Beowulf and Grendel’s ancient road trip has taken a drastic turn in their newest adventure. Author and illustrator Alexis E. Fajardo takes his readers to the early days of Ancient Rome in his newest graphic novel Kid Beowulf: The Tarpeian Rock. Using his artistic creativity and storytelling, Fajardo treats young readers to an action-packed story with gladiators, large wolves, feisty girls, and a sword wielding pig.
Among the seven hills of ancient Italy, Beowulf and Grendel are forced to fight in the gladiatorial games. They become an unstoppable force, but the games have changed Grendel into a ferocious monster. As the twins try to find their way out of the arena, another pair of twins plot a rebellion. The unfair treatment of the Sabines by the Latins has reached a breaking point, prompting wolf twins Romulus and Remus, along with their friend Tarpeia, to sneak into the games and try to assassinate King Titus. But when one of the boys is arrested and the other goes into hiding, it may take more than a small band of rebels to set things right within the Italic tribes.
Those who have read the previous books in the series will definitely want to read this next installment. The myth of Romulus and Remus is retold with scenes of familial love and gladiatorial fights surrounded by references to the original story. Dramatic and heartfelt scenes move the story along, providing characters with the drive to do what is right. Expansive views of ancient Italy can be found throughout the story, with bright or dark colors signifying the time of day and landscapes dotted with forests and Roman architecture. But a Kid Beowulf story would not be complete without some comedy. Brotherly banter between twins Romulus and Remus will bring a smile to the reader’s face and the liberation of Hama the pig and Nagling the talking sword is reminiscent of slapstick comedy and the antics of animal sidekicks. As with his previous novels, Fajardo includes background information on the history of Ancient Rome and the mythological tale of its founding, pictures from his trip to Italy that provided inspiration, character descriptions, a bibliography, and a detailed account of his creative process.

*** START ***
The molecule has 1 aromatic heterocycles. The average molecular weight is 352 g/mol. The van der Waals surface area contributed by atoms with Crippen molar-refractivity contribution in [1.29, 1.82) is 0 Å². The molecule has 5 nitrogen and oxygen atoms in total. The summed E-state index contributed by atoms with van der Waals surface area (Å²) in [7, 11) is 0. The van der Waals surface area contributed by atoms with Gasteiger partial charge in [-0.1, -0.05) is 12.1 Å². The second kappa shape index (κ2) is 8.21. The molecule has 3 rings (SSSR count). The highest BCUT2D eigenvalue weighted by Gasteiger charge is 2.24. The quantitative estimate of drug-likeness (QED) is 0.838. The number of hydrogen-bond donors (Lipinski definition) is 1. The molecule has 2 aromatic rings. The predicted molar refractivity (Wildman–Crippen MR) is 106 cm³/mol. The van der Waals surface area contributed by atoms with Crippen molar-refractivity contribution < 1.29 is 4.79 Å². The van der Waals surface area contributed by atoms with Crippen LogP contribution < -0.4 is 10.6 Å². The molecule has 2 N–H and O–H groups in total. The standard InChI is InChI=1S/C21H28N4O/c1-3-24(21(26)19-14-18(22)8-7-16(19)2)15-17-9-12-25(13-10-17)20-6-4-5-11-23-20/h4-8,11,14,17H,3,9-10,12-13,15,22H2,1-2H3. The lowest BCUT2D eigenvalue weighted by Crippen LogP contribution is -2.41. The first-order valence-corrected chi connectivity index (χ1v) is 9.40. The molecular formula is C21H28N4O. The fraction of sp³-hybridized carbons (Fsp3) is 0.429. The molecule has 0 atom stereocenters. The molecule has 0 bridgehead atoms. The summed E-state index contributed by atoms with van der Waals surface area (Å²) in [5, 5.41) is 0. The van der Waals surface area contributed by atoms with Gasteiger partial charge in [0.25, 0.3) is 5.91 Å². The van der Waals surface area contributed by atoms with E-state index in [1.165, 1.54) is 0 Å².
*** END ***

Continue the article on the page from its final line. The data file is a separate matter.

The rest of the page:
Public and school libraries, especially those who have the first three volumes of the series (The Blood-Bound Oath, The Song of Roland, and The Rise of El Cid), should collect this title. Readers in grades 4th-6th will enjoy scenes of comedic action and become interested in the historical and mythological references that are found within the story. And with a cliffhanger that drives the story in a new direction, they will definitely ask for the next installment.
Kid Beowulf, vol 4: The Tarpeian Rock
By Alexis E. Fajardo
Kid Beowulf Comics, 2021
Series ISBNs and Order
NFNT Age Recommendation: Middle Grade (7-11), Tween (10-13)